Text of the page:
Pension

What is PSERS?

The Public School Employees' Retirement System (PSERS) is an agency of the Commonwealth of Pennsylvania that administers the pension plan for Pennsylvania's public school employees. Under the Internal Revenue Service (IRS) Code, the PSERS pension plan is classified as a 401(a), governmental defined benefit plan. A defined benefit plan means that your retirement benefit is determined by a formula which includes a retirement factor, years of credited service, and the final average salary.

Since 1917, PSERS has been serving the public school employees of the Commonwealth of Pennsylvania. The number of individuals we serve has grown from 37,000 in 1919 to more than 600,000 today. Balancing stability and growth through prudent investment policies, PSERS' assets have grown from $6 billion in 1982 to approximately $52.0 billion as of June 30, 2014.

Source: PSERS.pa.gov

Why escalating pension costs are unsustainable

The problem facing the state and school districts is the high employer contribution costs to sustain the current retirement system. These mandated expenses continue to increase each year, taking larger shares of already-stretched budgets. In the coming fiscal year, both the state and school officials must figure out how to pay pension obligations that continue to mount, with the total employer contributions for 2017-18 projected by the Public School Employees Retirement System (PSERS) at nearly $4.4 billion. Beginning on July 1, 2017 the annual employer contribution rate that must be paid by the state and school districts will jump to 32.57%, up from 30.03% in 2016-17, and from the 2015-16 rate of 25.84%. The contribution will continue to climb over the next few years to a staggering 36.40% by 2021-22. Click here for a history of Pension rates from 1960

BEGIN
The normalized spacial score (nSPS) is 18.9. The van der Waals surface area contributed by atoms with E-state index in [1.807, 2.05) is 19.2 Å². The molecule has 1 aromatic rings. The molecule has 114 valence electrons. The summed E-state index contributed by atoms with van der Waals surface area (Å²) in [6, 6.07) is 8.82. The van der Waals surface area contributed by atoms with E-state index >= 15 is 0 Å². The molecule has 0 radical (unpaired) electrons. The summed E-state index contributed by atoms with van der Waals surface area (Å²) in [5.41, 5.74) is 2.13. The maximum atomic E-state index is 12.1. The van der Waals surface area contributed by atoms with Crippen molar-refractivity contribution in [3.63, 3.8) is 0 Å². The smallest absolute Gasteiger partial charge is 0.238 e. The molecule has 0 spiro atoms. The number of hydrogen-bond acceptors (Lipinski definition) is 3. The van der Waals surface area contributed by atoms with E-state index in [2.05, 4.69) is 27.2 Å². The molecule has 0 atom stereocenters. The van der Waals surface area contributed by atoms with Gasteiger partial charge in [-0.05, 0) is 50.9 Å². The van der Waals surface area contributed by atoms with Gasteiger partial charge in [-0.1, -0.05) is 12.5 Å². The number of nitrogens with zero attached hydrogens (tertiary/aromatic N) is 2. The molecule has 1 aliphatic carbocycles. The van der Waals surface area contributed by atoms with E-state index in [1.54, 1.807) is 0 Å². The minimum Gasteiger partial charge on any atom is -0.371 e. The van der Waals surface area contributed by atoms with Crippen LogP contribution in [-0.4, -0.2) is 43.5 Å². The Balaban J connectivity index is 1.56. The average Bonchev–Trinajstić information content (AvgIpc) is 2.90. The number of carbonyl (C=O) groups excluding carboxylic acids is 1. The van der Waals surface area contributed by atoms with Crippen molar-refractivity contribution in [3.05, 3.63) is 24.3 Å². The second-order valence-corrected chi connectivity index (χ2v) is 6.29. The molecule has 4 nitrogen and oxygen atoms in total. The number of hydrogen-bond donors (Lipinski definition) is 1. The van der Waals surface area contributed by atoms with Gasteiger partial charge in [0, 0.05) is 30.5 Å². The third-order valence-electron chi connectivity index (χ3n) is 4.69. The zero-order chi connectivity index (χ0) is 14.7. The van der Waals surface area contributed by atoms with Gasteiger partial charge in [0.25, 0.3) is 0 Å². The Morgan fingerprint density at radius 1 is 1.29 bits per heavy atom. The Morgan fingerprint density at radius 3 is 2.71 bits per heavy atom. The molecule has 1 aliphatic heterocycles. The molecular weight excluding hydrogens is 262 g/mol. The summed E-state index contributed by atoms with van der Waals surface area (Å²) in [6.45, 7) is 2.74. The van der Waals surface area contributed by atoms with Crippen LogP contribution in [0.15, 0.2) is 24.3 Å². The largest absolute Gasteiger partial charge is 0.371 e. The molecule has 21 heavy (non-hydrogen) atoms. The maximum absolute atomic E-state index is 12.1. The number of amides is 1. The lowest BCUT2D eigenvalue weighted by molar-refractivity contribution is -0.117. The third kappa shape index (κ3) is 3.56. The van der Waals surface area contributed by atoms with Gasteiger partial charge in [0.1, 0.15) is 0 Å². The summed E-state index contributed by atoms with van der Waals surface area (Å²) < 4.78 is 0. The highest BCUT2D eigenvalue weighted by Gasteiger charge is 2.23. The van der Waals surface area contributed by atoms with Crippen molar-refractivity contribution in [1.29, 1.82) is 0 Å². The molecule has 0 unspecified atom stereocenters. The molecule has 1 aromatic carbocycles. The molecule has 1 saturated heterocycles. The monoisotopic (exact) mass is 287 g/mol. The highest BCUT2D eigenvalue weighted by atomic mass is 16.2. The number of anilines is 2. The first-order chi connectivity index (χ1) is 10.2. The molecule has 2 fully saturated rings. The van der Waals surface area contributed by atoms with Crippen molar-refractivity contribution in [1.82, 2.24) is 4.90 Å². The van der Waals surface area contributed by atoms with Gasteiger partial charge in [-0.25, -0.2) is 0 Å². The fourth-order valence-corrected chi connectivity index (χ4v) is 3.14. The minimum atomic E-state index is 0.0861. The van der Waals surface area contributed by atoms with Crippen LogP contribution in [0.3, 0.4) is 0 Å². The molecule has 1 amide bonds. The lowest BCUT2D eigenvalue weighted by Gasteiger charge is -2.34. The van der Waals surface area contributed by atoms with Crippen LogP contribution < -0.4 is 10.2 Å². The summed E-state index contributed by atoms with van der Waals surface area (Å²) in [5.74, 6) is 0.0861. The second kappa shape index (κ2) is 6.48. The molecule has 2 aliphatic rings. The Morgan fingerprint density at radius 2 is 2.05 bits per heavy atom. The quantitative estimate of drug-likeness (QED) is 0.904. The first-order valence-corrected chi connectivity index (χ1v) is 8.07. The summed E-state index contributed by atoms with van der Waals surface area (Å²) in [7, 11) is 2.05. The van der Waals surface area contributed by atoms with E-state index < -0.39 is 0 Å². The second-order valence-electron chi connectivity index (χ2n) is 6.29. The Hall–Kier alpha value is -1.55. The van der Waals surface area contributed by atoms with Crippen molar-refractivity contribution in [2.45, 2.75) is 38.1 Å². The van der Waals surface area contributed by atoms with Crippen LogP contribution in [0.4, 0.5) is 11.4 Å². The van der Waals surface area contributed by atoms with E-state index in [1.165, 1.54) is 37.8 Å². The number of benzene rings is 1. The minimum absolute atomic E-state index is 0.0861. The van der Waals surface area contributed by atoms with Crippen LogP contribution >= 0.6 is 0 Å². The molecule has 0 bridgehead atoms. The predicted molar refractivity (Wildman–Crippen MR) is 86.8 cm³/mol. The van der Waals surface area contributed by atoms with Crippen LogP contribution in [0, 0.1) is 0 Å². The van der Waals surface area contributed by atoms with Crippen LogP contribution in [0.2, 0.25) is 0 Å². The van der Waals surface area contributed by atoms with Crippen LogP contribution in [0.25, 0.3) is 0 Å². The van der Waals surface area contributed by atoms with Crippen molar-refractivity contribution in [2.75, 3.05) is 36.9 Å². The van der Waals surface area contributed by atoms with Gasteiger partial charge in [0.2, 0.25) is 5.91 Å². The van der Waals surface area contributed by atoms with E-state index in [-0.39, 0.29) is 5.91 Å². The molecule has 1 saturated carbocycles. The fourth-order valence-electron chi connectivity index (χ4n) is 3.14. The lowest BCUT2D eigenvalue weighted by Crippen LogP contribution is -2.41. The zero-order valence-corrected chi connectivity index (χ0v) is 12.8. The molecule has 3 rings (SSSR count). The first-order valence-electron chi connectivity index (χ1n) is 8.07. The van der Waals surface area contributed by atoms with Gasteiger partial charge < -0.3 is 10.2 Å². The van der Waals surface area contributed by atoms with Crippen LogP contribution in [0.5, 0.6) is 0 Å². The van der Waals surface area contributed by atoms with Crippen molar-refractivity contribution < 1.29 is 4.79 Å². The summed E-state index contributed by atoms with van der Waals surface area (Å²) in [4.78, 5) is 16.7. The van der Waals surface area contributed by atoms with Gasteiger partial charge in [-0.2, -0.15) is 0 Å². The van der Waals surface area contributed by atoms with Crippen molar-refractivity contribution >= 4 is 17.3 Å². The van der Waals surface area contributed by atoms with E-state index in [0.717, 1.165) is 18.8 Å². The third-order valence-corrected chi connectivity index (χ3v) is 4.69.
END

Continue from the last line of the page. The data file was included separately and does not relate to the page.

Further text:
According to PSERS, those rising rates means that over the next five years the projected total employer contribution will surge from about $4.4 billion to about $5.2 billion, an increase of over $864 million. While half of that amount is a state responsibility, the other half must be paid by school districts.

Source: PSBA

Why does the Commonwealth need Pension reform?

As participants in the Public School Employees' Retirement System (PSERS), school districts are required to make contributions, which are an actuarially calculated percentage of district payroll, to help fund the system. These contributions continue to rise at unprecedented rates. PSBA wants to ensure school districts can provide a high quality public education and the association remains very concerned that the pension costs will impede the ability to do just that. If no action is taken soon by the General Assembly, school boards and taxpayers face the unenviable burden of coming up with millions of dollars to meet the system's underfunded mandate.

Source: https://www.psba.org/issue/pennsylvania-pension-crisis/

For more information on Pension reform, see the links below:

PSBA:

Articles:

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